FairnessAs a parent I am tasked with educating my children in the ways of the world. This is a tall order when you think about it as it includes educating them about manners, laws, ethics, morals, rules, and things we have no words to explain adequately. In this?labyrinth of cultural diversity is it any wonder we find ourselves hearing the dejected refrain muttered by every child since the dawn of time?

“It’s not fair!”

First off, no, it isn’t. Life is not fair.

Fair is when everyone plays by the same rules, but in order for that to happen everyone must agree on what the rules are. We do not. Everything is subject to?dissent?and objection for one reason or another.

As parents many of the limits we set for our children are done so because of our beliefs for what is in their best interests whether that be what we think will keep our children safe in this life or what we believe may come in the next. Those two things get muddled quite often. I say muddled because for all we believe, we really do not know what comes after we die. We were not born, created, or evolved to know–we only have the capacity to believe.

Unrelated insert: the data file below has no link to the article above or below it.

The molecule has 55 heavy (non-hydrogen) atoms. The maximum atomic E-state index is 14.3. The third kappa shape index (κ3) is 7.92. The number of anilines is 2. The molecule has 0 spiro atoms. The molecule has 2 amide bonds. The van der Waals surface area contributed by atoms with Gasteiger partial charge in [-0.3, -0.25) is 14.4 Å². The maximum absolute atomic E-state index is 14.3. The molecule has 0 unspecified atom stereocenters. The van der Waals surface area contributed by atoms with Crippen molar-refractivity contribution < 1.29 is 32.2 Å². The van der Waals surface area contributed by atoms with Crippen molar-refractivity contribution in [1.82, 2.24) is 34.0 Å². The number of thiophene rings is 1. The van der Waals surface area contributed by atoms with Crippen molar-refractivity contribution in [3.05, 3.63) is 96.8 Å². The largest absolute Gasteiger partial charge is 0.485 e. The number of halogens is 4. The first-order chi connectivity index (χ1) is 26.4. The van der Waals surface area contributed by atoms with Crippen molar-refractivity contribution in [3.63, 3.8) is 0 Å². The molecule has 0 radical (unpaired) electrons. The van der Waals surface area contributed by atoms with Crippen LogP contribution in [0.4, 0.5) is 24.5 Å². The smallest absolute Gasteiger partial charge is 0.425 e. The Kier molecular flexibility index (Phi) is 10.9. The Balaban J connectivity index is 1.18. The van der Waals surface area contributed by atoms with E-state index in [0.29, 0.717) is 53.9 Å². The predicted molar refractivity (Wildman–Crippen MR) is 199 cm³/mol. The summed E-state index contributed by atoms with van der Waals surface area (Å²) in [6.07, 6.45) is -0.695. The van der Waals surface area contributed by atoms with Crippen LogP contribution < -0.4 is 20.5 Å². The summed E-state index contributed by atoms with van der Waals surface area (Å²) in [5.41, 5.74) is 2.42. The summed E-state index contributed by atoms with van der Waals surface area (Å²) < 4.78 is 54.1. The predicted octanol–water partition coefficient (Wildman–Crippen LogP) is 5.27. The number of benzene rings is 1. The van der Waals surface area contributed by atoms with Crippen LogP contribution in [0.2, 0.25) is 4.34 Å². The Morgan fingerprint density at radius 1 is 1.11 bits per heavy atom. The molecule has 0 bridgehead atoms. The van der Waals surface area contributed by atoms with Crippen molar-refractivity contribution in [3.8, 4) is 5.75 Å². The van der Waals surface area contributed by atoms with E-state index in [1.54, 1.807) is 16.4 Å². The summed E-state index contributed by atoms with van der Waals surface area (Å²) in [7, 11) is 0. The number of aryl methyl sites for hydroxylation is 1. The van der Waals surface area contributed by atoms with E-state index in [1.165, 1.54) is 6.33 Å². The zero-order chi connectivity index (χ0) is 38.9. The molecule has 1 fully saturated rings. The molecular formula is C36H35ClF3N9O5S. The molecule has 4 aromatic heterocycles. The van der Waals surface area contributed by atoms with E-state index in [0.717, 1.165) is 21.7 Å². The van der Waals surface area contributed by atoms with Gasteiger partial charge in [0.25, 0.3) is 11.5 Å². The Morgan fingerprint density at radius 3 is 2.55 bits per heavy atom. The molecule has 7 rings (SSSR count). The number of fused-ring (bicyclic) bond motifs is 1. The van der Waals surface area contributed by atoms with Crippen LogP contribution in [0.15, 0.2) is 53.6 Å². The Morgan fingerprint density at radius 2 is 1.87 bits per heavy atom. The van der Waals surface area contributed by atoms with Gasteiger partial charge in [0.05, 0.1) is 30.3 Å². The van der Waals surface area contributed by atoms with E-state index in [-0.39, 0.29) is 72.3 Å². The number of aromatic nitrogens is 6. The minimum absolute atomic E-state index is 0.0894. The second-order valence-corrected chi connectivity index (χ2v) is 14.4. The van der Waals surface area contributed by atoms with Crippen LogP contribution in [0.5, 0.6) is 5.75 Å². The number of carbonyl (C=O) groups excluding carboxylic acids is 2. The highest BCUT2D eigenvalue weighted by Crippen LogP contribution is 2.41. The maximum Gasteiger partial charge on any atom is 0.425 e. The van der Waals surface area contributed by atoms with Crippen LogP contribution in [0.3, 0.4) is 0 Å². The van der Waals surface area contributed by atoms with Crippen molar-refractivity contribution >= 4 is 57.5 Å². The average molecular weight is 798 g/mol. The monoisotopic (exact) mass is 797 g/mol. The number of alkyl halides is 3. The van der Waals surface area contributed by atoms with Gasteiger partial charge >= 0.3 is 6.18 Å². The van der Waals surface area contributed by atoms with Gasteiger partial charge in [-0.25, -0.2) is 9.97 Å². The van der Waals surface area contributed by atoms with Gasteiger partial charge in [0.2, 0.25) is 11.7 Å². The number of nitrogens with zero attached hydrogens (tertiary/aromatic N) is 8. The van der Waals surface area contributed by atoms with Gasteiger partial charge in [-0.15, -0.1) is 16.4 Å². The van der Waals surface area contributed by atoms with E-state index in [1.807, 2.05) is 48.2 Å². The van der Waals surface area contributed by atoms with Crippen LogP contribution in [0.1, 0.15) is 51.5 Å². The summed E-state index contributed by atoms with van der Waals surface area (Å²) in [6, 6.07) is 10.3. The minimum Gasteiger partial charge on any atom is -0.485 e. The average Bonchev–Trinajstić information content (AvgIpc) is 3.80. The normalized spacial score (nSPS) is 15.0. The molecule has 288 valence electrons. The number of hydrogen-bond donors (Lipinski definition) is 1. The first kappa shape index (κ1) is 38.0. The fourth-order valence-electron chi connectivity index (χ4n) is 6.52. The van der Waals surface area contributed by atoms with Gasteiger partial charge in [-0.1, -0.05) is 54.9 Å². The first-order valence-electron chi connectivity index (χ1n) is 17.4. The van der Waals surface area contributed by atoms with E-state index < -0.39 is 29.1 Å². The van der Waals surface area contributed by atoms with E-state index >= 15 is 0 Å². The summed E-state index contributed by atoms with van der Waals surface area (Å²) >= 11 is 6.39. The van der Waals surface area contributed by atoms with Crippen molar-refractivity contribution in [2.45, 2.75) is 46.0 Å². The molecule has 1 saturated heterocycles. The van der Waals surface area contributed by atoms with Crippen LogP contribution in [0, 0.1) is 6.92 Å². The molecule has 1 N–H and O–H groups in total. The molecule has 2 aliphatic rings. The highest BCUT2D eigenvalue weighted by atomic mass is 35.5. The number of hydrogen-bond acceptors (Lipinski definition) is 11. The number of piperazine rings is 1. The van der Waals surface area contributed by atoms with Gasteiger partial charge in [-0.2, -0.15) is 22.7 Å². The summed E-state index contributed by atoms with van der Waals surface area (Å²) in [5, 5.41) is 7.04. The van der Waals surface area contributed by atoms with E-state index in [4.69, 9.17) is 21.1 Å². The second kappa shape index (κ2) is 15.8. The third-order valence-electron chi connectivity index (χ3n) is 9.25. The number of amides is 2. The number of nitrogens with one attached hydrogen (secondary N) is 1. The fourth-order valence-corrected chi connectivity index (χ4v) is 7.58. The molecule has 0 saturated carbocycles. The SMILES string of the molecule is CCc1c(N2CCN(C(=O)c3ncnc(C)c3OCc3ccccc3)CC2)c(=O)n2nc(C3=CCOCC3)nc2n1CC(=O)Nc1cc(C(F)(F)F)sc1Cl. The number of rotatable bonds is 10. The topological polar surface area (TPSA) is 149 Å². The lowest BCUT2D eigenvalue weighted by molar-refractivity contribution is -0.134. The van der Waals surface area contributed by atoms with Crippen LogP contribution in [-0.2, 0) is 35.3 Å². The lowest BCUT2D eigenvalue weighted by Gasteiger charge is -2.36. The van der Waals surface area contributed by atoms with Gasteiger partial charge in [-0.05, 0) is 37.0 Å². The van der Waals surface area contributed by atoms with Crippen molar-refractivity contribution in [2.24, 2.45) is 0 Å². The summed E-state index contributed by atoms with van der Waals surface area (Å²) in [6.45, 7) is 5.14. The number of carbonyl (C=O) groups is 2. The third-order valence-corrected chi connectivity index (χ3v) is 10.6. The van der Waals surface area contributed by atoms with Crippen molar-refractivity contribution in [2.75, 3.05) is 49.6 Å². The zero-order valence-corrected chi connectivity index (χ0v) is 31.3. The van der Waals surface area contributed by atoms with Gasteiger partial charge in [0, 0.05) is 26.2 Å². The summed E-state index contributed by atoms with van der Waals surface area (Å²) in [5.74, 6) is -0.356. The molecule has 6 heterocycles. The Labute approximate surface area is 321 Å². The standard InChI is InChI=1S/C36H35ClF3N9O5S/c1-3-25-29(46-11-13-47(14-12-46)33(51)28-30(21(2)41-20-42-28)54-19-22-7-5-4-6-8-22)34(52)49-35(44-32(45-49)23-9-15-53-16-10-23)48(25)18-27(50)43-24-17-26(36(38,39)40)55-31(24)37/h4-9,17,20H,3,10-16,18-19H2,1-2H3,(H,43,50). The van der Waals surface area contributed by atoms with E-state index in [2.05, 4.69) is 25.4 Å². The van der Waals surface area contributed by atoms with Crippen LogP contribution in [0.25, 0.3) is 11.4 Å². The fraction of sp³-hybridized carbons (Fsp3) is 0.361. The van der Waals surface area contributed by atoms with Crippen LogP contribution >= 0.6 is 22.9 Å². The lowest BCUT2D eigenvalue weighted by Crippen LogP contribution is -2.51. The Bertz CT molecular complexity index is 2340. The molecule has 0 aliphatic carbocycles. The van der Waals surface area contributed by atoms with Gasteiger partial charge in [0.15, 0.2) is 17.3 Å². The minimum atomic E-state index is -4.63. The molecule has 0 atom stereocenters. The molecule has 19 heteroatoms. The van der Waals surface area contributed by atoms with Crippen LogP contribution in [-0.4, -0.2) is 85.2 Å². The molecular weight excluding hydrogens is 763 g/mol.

In this unfair?existence I do the best I can to prepare my children. I lead by example, hoping they understand. Fairness is a concept that is important to me, even as I understand that life is not fair. I believe in equality for all. I believe that kindness and courtesy should?precede respect, which must be earned, and disdain, which should be tempered by forgiveness and graciousness. Teaching that is very difficult.

Laws can be made that are not fair to all citizens. Rules can be made that are not fair to all players. Ethics vary based on the value of life which people do not distribute equally. So, where does that leave me as a parent?

*Photo: Justice sends mixed messages?by?Dan4th, obtained through Flickr.

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